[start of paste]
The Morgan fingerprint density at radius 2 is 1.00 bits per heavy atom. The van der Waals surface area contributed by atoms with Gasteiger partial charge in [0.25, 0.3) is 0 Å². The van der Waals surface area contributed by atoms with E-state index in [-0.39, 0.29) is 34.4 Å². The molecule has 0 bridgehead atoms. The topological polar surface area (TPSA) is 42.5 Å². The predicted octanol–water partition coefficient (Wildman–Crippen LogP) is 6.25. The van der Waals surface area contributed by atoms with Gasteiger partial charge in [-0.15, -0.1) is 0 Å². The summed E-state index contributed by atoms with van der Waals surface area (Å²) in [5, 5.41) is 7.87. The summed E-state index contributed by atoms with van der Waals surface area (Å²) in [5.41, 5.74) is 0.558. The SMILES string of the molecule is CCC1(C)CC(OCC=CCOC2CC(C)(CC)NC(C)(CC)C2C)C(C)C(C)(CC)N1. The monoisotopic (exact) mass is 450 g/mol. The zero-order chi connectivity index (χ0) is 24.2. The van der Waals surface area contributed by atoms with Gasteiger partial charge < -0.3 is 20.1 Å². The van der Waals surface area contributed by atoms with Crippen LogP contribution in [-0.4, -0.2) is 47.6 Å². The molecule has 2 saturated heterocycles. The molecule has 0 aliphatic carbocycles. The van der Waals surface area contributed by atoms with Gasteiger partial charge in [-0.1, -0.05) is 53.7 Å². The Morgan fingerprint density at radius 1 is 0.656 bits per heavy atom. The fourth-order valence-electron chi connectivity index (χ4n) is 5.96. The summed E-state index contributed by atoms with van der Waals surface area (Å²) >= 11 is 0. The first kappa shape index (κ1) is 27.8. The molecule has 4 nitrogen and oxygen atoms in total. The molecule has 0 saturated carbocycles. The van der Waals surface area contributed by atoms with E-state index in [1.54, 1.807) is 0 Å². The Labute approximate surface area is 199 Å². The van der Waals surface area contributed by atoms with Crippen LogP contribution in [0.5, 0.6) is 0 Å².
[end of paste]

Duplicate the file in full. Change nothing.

The Morgan fingerprint density at radius 2 is 1.00 bits per heavy atom. The van der Waals surface area contributed by atoms with Gasteiger partial charge in [0.25, 0.3) is 0 Å². The van der Waals surface area contributed by atoms with E-state index in [-0.39, 0.29) is 34.4 Å². The molecule has 0 bridgehead atoms. The topological polar surface area (TPSA) is 42.5 Å². The predicted octanol–water partition coefficient (Wildman–Crippen LogP) is 6.25. The van der Waals surface area contributed by atoms with Gasteiger partial charge in [-0.15, -0.1) is 0 Å². The summed E-state index contributed by atoms with van der Waals surface area (Å²) in [5, 5.41) is 7.87. The summed E-state index contributed by atoms with van der Waals surface area (Å²) in [5.41, 5.74) is 0.558. The SMILES string of the molecule is CCC1(C)CC(OCC=CCOC2CC(C)(CC)NC(C)(CC)C2C)C(C)C(C)(CC)N1. The monoisotopic (exact) mass is 450 g/mol. The zero-order chi connectivity index (χ0) is 24.2. The van der Waals surface area contributed by atoms with Gasteiger partial charge < -0.3 is 20.1 Å². The van der Waals surface area contributed by atoms with Crippen LogP contribution in [-0.4, -0.2) is 47.6 Å². The molecule has 2 saturated heterocycles. The molecule has 0 aliphatic carbocycles. The van der Waals surface area contributed by atoms with Gasteiger partial charge in [-0.1, -0.05) is 53.7 Å². The Morgan fingerprint density at radius 1 is 0.656 bits per heavy atom. The fourth-order valence-electron chi connectivity index (χ4n) is 5.96. The summed E-state index contributed by atoms with van der Waals surface area (Å²) >= 11 is 0. The first kappa shape index (κ1) is 27.8. The molecule has 4 nitrogen and oxygen atoms in total. The molecule has 0 saturated carbocycles. The van der Waals surface area contributed by atoms with E-state index in [1.54, 1.807) is 0 Å². The Labute approximate surface area is 199 Å². The van der Waals surface area contributed by atoms with Crippen LogP contribution in [0.5, 0.6) is 0 Å².